by Bruce D. Bossard
For most people seeing the April 2nd benefit of Bill Russell and Janet Hood's Elegies For Angels, Punks And Raging Queens at the Haft Theater at the Fashion Institute of Technology, it will probably be a first time experience. The show, usually performed with over 30 speaking roles and 4 singers, is rarely done because of the massive financial and casting considerations. It has, however, been a boon for colleges, community theaters and benefit organizations who would like to use as many actors as are available to them!
I have a long history with Elegies. I know the creators and have been alongside them from the very inception of the show. So Talkin' Broadway thought it might be nice for me to share a little bit of history about this very special theater piece with the denizens of our favorite web site.
The thought of writing a piece about the effect AIDS was having in the world came to Bill Russell when in 1987 he went to the first showing of the gigantic Names Project Quilt which was displayed in Washington, D.C. Bill was overwhelmed by the vastness of the quilt and the deep losses so many people, and Bill himself, had endured of many friends and theater co-workers. While thinking about a way to put this vast subject matter into a theatrical setting, Bill thought back to one of his personal favorite literary and theater pieces, Spoon River Anthology by Edgar Lee Masters, a series of poems about the townspeople of the fictional town of Spoon River who were all buried in the local cemetery. In 1963 Spoon River Anthology was adapted into a Broadway play using American folk music.
Elegies was initially titled The Quilt and Bill started writing a series of free verse poems, each one for a character who had died of AIDS. He based them on people he knew, stories he had heard and original character ideas. Then, with his longtime friend Janet Hood composing the music (a mix of pop, jazz, gospel and ballads) Bill wrote lyrics for the songs that would be sung throughout the show by "the living" - characters that were going on in life and remembering the friends they had lost from AIDS through song. At that time Bill, thinking economically, wanted four or five actors to each play several roles and one woman singer to sing all the songs throughout. And that is how it was first done in readings. One of the first actors to be in those readings was Justin Ross, who, as a fitting tribute to his longtime dedication to the show, will be doing the first poem of the evening in Monday's benefit.
During that time another show which was staged in Washington D.C. was also called The Quilt. Bill decided to change the name of the show and as he was bandying titles about, asked me "What do you think about the title Elegies For Angels, Dudes And Raging Queens?" I said that I really liked the concept of that title. It was odd and quirky, yet strangely catchy. But I did not like the word "Dudes" and suggested "Punks." He used it! That is my contribution to the project.
In 1989 Justin Ross took the show to off-off Broadway's TWEED, an organization that was planning a festival of theater works in Soho at the Ohio Theater. They were very interested in Elegies with Bill directing, but Kevin Maloney, the organization's artistic director, asked Bill that, since TWEED owed favors to a lot of actors, would it be possible for this production to use one actor per character - or over 30 actors. Bill thought that would be an impossible task, but after thinking more about it he thought that he might never have a chance to do something on that scale ever again. As it turned out so well, Bill now prefers that the show always be done this way.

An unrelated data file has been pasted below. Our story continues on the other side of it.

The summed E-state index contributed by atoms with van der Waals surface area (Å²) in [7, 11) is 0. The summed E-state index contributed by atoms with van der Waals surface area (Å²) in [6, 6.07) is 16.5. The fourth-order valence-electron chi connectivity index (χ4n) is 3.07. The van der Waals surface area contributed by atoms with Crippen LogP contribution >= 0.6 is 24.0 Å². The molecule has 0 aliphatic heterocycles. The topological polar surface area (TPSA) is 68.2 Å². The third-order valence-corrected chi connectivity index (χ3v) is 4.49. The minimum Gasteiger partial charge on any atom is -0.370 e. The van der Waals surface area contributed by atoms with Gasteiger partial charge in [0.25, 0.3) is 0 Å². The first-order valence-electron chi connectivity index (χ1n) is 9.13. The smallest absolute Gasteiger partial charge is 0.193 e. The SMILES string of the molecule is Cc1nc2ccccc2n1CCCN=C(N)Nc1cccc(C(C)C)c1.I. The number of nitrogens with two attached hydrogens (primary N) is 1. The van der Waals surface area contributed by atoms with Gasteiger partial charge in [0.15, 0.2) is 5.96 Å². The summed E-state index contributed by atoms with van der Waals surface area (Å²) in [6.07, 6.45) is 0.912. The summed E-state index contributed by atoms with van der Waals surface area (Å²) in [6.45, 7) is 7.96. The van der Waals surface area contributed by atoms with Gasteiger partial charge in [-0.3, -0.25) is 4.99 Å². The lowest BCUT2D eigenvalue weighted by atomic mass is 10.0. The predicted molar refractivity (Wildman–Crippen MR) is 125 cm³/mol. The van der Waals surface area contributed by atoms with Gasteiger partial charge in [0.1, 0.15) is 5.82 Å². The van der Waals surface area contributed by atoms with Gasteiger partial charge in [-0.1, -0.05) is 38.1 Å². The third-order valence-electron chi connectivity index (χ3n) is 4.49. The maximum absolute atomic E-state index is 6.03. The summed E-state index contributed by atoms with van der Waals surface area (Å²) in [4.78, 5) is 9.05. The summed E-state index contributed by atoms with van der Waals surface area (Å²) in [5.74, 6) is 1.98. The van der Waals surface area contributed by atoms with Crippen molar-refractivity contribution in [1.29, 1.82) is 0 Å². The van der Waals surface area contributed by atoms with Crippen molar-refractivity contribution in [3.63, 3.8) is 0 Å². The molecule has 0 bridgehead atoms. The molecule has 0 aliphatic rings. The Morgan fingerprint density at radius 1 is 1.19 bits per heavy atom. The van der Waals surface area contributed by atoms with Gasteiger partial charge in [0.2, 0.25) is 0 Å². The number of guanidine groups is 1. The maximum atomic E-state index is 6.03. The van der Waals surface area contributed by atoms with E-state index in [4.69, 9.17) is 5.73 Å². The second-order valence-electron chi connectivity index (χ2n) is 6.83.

The show was very successful in its two-week run at the Ohio Theater in May 1989, and was moved to the RAPP Arts Center in the East Village for an additional two weeks in February 1990.
Sadly, five actors from those original casts have died from AIDS.
The next major incarnation of Elegies came in 1992 when Bill was asked to direct it at the King's Head Theatre, a fringe theatre in London. It was a great success there and moved to the larger Drill Hall, another fringe theatre. From there, in a slightly altered production, it was transferred to the Criterion Theatre in London's West End in June 1993. It was this version that was recorded on CD by First Night Records.
Since then Elegies has been produced in many countries around the world, including Canada, Israel, Australia, Germany and Scotland; and here in the U.S. in cities as diverse as Dallas, Los Angeles and Tacoma. In 1993 AIDS PROJECT LOS ANGELES did an all-star benefit starring Charles Durning, Lainie Kazan, Tyne Daly, Judith Ivey and many others.
Monday's performance at the Haft Theatre at The Fashion Institute of Technology, 7th Avenue and 27th St., will benefit MOMENTUM, an AIDS organization. The cast, numbering over 50 for this special version, will include Side Show veterans Alice Ripley, Emily Skinner and Norm Lewis, as well as Lillias White, Anne Pitoniak, Bryan Batt, Stephen Spinella, Fisher Stevens, Edward Hibbert, Steve Burns ("Blues Clues"), Orfeh, Brian D'Arcy James, Mario Cantone, Deborah Yates, Stephanie Pope, Veanne Cox, Jan Maxwell, David Drake, Joe Piscopo, Bobby Daye, Stanley Wayne Mathis, Christopher Durang, Jay Rogers, Renoly Santiago (Paul Simon's The Capeman Drama Desk nominee), Danny Gurwin, Matt Bogart, Josh Prince, Erin Torpey (TV's "One Life to Live") Lesli Kay (TV's "As the World Turns"), Saundra Santiago, comedienne Kim Cia and Justin Ross.
Fynsworth Alley will be recording the music for release as a CD.
Bill Russell will be directing and Janet Hood will be the musical director and pianist. Tickets are still available on-line at momentumaidsproject.org or by calling Jenny Tzakas-Campise, Phone: (212) 691-8100 Ext 309.
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